‘I’m sorry’: Scott Morrison apologises for slow pace of Australia’s vaccine rollout

Scott Morrison has apologized for Australia’s slow vaccination, a day after repeatedly refusing to apologize for the government’s missteps during an interview with a radio host in Melbourne.

“I am certainly sorry that we were unable to achieve the numbers we had hoped for at the beginning of this year,” the prime minister told reporters in Canberra on Thursday when he announced that pharmacies, backed by Commonwealth compensation, would be able to to administer AstraZeneca vaccinations from August.

“Of course I am [sorry]. But what’s important is that we’re fully focused on making sure we turn this around. I take responsibility for the vaccination program [and] I also take responsibility for the challenges we have faced.”

With new Covid infections continuing to rise and millions of Australians locked up, Morrison used a number of media interviews on Thursday to encourage people to get vaccinated. The prime minister said the risks associated with the Delta variant made it necessary to get more “horsepower” behind the AstraZeneca vaccine.

In a live interview with Triple J’s Hack program on Thursday night, Morrison admitted he was unhappy with the state of the vaccine rollout.

“No, I’m not – I’m not happy with where we are now,” said the prime minister. He said that’s why he appointed Lieutenant General John Frewen to oversee the federal government’s vaccine task force.

Morrison engaged in public lobbying on Wednesday by the Australian Technical Advisory Group on Immunization (Atagi) to change its public health advice on AstraZeneca.

The prime minister said the latest outbreak required a new risk assessment to ensure more people were vaccinated. As public backlash over a lack of vaccine stocks has grown, Morrison has sought to shift criticism of the problematic vaccine rollout to the independent advisory board.

On Thursday, the Therapeutic Goods Administration (TGA) confirmed in its weekly safety report that two more deaths had occurred in Australia from rare blood clots likely linked to AstraZeneca. One was a 44-year-old man from Tasmania and the other was a 48-year-old woman from Victoria.

A total of five deaths from thrombosis with thrombocytopenia syndrome have now been reported in Australia from 6.1 million doses of AstraZeneca vaccine. All deaths were related to a first dose.

The TGA has noted that in Australia severe cases of TTS are more common in women in younger age groups.

Morrison’s reflections on Atagi on Thursday angered Victorian Health Secretary Martin Foley. Foley stated that Morrison “shouldn’t try to blame people for doing their job”.

Foley said Morrison’s negative commentary on Atagi was “unusual” and an “unnecessary opportunity for professionals doing their job”. He said that Atagi included the most “eminent physicians and experts in their fields and” [the experts] respond to the questions and problems posed by governments”.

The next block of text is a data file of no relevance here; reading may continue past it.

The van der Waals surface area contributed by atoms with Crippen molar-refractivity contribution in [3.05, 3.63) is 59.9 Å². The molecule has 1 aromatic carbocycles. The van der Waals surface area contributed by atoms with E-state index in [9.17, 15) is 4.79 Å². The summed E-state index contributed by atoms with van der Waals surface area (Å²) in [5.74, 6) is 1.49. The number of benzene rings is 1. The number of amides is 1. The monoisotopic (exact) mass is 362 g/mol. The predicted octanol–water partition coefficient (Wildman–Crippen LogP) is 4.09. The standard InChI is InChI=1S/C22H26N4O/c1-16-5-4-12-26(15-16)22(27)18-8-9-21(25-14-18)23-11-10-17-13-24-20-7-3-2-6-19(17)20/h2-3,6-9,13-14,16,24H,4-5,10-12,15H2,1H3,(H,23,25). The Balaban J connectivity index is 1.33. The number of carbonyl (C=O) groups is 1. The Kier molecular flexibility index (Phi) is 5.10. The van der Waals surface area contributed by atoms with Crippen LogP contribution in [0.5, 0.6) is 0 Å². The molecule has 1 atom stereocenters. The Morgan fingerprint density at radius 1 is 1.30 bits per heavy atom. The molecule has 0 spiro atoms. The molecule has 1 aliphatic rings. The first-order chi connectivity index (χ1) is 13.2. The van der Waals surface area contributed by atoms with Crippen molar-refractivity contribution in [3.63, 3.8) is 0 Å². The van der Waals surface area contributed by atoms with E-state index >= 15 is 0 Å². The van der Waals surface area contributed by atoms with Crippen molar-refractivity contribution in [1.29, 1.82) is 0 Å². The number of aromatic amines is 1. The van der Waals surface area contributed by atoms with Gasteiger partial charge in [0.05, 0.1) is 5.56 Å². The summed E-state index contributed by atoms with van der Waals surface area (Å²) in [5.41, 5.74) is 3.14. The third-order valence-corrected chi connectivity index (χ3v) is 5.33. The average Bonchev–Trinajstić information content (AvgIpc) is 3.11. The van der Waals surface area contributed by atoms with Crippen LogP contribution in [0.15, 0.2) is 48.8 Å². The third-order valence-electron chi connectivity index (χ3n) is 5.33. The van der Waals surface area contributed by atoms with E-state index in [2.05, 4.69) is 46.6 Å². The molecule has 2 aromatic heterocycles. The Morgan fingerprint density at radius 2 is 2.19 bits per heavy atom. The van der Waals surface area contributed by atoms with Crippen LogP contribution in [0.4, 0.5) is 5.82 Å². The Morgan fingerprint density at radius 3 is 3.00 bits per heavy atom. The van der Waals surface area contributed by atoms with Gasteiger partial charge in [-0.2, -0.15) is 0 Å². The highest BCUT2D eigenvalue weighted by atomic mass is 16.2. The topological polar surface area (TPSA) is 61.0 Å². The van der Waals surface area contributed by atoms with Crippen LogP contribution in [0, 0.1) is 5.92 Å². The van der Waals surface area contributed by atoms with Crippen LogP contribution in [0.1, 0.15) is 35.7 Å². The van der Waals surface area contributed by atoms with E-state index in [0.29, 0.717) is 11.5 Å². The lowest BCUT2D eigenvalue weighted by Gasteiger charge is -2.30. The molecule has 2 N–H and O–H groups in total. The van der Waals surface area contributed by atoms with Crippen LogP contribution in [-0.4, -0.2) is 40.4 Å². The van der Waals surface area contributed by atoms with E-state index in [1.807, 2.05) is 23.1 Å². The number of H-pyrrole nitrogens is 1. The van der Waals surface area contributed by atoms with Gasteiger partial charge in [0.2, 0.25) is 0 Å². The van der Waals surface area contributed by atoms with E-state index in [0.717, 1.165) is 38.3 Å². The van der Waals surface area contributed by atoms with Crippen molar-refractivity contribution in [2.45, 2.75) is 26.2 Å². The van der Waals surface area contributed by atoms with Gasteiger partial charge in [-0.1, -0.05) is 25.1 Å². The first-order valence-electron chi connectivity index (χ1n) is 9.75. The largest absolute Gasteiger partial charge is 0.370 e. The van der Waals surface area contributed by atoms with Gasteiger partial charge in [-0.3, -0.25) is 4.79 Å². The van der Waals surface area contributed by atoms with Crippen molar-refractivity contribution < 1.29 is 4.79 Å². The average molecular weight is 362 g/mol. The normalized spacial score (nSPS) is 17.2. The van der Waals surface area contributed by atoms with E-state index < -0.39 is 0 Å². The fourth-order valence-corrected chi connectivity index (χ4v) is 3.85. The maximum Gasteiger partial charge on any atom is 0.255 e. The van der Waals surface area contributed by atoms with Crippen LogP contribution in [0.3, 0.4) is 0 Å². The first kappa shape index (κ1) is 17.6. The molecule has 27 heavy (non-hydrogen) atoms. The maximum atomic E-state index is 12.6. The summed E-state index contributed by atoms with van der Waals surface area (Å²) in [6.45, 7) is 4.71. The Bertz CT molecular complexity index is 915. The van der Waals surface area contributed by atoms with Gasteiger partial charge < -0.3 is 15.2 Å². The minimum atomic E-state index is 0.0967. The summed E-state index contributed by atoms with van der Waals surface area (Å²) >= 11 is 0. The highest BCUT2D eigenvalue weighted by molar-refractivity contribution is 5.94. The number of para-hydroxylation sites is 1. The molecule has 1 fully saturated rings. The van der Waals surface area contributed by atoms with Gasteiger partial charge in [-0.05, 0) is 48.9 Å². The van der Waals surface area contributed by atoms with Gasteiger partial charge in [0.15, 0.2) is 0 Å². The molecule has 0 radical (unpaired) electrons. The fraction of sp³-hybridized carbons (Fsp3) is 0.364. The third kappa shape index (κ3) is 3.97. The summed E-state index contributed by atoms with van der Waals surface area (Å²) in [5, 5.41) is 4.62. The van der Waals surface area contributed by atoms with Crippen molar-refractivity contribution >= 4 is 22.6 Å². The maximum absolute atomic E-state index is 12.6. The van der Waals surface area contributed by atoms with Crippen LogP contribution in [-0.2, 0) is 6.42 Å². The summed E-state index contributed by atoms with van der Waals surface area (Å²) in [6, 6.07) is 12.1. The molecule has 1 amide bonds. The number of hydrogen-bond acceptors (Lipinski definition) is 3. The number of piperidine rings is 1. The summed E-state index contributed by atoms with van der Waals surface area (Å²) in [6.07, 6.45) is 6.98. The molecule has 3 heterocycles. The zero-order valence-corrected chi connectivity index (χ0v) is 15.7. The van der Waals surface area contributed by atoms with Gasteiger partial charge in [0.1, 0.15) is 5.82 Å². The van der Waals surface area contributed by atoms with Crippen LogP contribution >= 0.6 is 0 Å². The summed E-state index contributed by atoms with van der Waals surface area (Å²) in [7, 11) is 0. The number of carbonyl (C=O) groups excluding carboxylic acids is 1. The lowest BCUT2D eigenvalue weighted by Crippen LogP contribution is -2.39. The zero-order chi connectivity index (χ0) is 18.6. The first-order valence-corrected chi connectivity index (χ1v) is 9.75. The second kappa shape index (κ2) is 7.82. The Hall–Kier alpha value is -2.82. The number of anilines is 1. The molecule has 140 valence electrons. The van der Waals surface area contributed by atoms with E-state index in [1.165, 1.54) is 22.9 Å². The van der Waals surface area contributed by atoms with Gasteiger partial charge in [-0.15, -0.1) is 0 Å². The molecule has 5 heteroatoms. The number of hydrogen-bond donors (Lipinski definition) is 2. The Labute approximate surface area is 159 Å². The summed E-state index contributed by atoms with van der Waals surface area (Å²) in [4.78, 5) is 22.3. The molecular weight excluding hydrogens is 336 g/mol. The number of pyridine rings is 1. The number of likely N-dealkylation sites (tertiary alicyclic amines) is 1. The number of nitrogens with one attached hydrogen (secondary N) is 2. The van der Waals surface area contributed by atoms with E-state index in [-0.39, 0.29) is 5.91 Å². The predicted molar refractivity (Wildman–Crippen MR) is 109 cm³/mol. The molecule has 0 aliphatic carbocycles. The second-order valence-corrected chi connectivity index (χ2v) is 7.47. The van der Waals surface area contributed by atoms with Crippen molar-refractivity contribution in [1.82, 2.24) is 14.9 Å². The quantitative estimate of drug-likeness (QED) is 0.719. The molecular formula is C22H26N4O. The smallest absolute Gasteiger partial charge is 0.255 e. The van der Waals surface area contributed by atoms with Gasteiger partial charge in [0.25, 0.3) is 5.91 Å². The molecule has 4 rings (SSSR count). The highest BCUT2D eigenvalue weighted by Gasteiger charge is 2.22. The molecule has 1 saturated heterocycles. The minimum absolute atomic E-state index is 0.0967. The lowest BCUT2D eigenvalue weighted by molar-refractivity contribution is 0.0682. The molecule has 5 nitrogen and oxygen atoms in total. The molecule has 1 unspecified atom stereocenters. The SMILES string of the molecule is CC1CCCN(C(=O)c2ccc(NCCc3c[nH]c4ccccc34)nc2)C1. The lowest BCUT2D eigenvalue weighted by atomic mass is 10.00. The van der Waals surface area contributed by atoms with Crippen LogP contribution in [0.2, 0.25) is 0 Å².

The Victorian health minister said that rather than blaming expert advisers for the reluctance to turbocharge vaccines and contribute to rollout delays, the prime minister should “work constructively” with Atagi and find a solution.

“Try not to blame people for doing their job,” Foley said, before doubling down on a direct criticism of the prime minister. “If we all did our job, we might not be in the position we are in now with a very low vaccine rate.”

Victoria's health minister condemns Morrison for blaming vaccine advisory body for slow rollout - video
Victoria’s health minister condemns Morrison for blaming vaccine advisory body for slow rollout – video

Morrison nuanced his criticism of the expert group on Thursday. He told reporters at the Lodge in Canberra that he fully respected Atagi, but said prime ministers should not just “take advice uncritically”.

“Whether in cabinet meetings or in other forums, of course I dispute the advice I get,” the prime minister said.

“I ask questions. I drill into it. You would expect me to do that. Australians wouldn’t expect me to just take this advice at face value. We have to question it.”

Morrison said the changing public health advice on AstraZeneca had “caused some hesitation in people, particularly older people”. But he said his comments on Wednesday did not reflect a lack of trust or respect for experts, but a shift in the balance of risk.

The Prime Minister confirmed that the Commonwealth would compensate GPs and pharmacies willing to administer the AstraZeneca vaccination to people under the age of 60. But he said it would be left to state governments to indemnify people who administer vaccinations in their mass hubs.

Morrison was made aware that the Western Australian government was unwilling to operate AstraZeneca through its hubs. The prime minister said it was “a decision for state governments on what to offer”.

“I want to get AstraZeneca vaccines into people’s arms to protect them, their families and their communities,” the prime minister said.

“That’s what I want. I’m trying to boost vaccination rates, and states that have relied on AstraZeneca vaccination have much higher vaccination rates than those that haven’t.”

New South Wales Health Minister Brad Hazzard also took another veiled swipe at the federal government over the vaccine rollout.

Hazzard said the vaccine’s hesitation over the AstraZeneca shot was “a shocker”.

“That is clearly the result of advice that came from Atagi and was subsequently also translated by the federal government,” said the liberal minister. “We need to step back and say… most of us can’t afford the luxury of sitting back and saying I don’t want the vaccine that’s actually been taken by almost every country in the world.”

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